- Robert Alexander: Shenanigans in Congress show wisdom of George Washington
- Washington argued that political parties would seek to perpetuate themselves at all costs
- Tea party may share concern about debt, but its position endangers U.S. credit, he says
- Alexander: Most Americans are in the middle, not sympathetic to ideologues of the two parties
The first President of the United States got it right. In his farewell address, George Washington warned of the "continual mischiefs of the spirit of party" making it the "interest and duty of a wise people to discourage and restrain it." In other words, he cautioned against the dangers of political parties.
Washington was keenly aware of the destructive nature of political parties and was concerned they would "enfeeble public administration." With myriad affected agencies and thousands of furloughed federal workers, this is exactly where the country finds itself today.
Washington is not typically held in the same intellectual esteem that some of his counterparts are -- Madison, Hamilton and Jefferson come to mind. However, Washington's farewell address is among the most prescient documents ever penned by a President. In it, he cautioned against the vengeful practices of political parties. To him, parties put their own interests above those of the country.
He warned: "The alternate domination of one faction over another, sharpened by the spirit of revenge, natural to party dissension, which in different ages and countries has perpetrated the most horrid enormities, is itself a frightful despotism." Both parties today would likely level such charges against one another, while most Americans recognize that both parties share responsibility for the current situation.
In addition to his concerns about political party mischief, he also warned of the dangers of accumulating debt. He argued that for a country to enjoy safety and strength, it should "cherish public credit." Running up debt would be tantamount to unethical behavior to future generations.
Tea party Republicans have succeeded in heeding Washington's concern by bringing the eyes of the country squarely upon the issue of debt. However, the recalcitrance of the tea party Republicans to compromise has also put the country at great risk, at least in Washington's eyes, given his dedication to maintaining America's credit.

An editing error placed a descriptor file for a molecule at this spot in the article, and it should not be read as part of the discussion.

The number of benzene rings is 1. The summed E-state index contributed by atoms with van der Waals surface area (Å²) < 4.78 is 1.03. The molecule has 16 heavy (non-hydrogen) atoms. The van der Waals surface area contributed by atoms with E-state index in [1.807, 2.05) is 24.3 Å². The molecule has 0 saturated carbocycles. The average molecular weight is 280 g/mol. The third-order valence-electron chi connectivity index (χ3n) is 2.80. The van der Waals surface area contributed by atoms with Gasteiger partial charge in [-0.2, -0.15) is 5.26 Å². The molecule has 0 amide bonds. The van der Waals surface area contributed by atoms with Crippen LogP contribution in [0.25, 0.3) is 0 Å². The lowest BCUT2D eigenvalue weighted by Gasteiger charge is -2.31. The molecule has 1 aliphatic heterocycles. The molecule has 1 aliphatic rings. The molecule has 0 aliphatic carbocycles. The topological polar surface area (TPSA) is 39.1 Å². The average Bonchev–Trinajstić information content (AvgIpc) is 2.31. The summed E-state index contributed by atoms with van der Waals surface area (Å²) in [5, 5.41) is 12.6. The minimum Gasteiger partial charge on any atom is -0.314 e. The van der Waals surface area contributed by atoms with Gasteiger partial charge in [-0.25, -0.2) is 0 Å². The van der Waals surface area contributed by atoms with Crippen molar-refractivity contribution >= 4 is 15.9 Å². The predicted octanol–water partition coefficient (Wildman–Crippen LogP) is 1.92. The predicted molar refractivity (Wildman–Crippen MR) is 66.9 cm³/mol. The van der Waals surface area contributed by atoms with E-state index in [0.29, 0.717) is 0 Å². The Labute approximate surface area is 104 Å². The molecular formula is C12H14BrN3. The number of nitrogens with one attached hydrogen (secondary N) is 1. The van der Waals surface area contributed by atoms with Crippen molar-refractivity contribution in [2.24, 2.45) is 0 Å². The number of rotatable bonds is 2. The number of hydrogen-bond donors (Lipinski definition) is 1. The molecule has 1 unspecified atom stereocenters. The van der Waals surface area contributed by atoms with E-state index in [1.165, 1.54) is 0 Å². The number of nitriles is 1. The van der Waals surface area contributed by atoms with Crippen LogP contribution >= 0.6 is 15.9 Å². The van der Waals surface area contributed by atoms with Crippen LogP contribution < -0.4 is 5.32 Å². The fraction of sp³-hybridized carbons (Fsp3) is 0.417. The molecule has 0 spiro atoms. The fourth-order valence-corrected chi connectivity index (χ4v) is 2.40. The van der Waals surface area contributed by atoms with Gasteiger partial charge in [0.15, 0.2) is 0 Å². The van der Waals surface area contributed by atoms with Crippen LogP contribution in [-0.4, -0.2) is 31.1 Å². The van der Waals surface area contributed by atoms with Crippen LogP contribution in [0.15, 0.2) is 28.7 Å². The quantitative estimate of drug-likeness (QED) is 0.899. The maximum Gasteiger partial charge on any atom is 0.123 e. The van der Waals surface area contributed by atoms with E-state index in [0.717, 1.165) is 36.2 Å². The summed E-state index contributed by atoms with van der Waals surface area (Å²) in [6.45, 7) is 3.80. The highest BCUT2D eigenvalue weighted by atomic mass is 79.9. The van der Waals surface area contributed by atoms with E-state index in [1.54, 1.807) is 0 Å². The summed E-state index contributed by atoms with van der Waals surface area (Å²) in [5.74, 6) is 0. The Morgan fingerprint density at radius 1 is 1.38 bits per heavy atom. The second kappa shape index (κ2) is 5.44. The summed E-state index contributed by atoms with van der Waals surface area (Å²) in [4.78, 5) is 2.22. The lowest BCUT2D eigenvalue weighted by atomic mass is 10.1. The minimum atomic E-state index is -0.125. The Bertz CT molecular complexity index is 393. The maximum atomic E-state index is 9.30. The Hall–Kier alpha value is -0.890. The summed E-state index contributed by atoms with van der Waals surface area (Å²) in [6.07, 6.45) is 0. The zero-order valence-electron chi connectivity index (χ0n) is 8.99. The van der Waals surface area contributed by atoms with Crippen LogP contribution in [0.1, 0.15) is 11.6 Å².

Washington was not a fan of taxation, but he abhorred debt even more. He wrote: "It is essential that you should practically bear in mind that towards the payment of debts there must be revenue; that to have revenue there must be taxes; that no taxes can be devised which are not more or less inconvenient and unpleasant."
Washington encouraged future generations to change policies they did not like by constitutional amendment or through the electoral process, rather than positioning their party to enjoy short-term benefits.
The first President's dislike for political parties still fits with the reality in which most Americans live today.
Political scientist Morris Fiorina has argued that the divisions between Americans have been far overblown. He contends that the so-called culture wars are a myth. While the neat and tidy categories of red and blue states make for interesting media narratives, they fail to depict accurately the ideological beliefs of the citizenry.
Fiorina points out that most Americans are not hard-core ideologues. On the whole, Americans are far more agreeable on most issues than the media depict. We love a good fight and as conflict tends to attract audiences, the media are quick to point to areas where conflict exists. Yet agreement among citizens is the norm, rather than the exception.
The effect of the polarized nation narrative is disillusionment for many Americans and undue influence for the more ideological in our midst.
Some context is helpful. While more than $2.6 billion was spent in the 2012 presidential campaign, 40% of Americans still chose to sit the election out. Those who do participate typically are among the most ideological in the electorate. This tends to produce candidates who are in turn more ideologically oriented.
When more ideological candidates are chosen in primaries, it leads to more ideological choices for voters. These choices likely do not reflect the preferences of the average citizen but instead more likely reflect the preferences among a party's more ideological members.
This cycle becomes increasingly embedded when congressional districts are drawn to support such a system. The end result is what we see happening in Washington today -- gridlock based upon both partisan and ideological whims.
A common criticism is that both parties are putting their own interests above the interests of the United States. Once again, Washington offers good advice to our current policymakers. "The name of American, which belongs to you in your national capacity, must always exalt the just pride of patriotism more than any appellation derived from local discriminations. With slight shades of difference, you have the same religion, manners, habits, and political principles."
For the sake of the country and the world economy, let us hope that our representatives begin to see themselves as Americans, rather than Democrats and Republicans. Thank you Mr. President.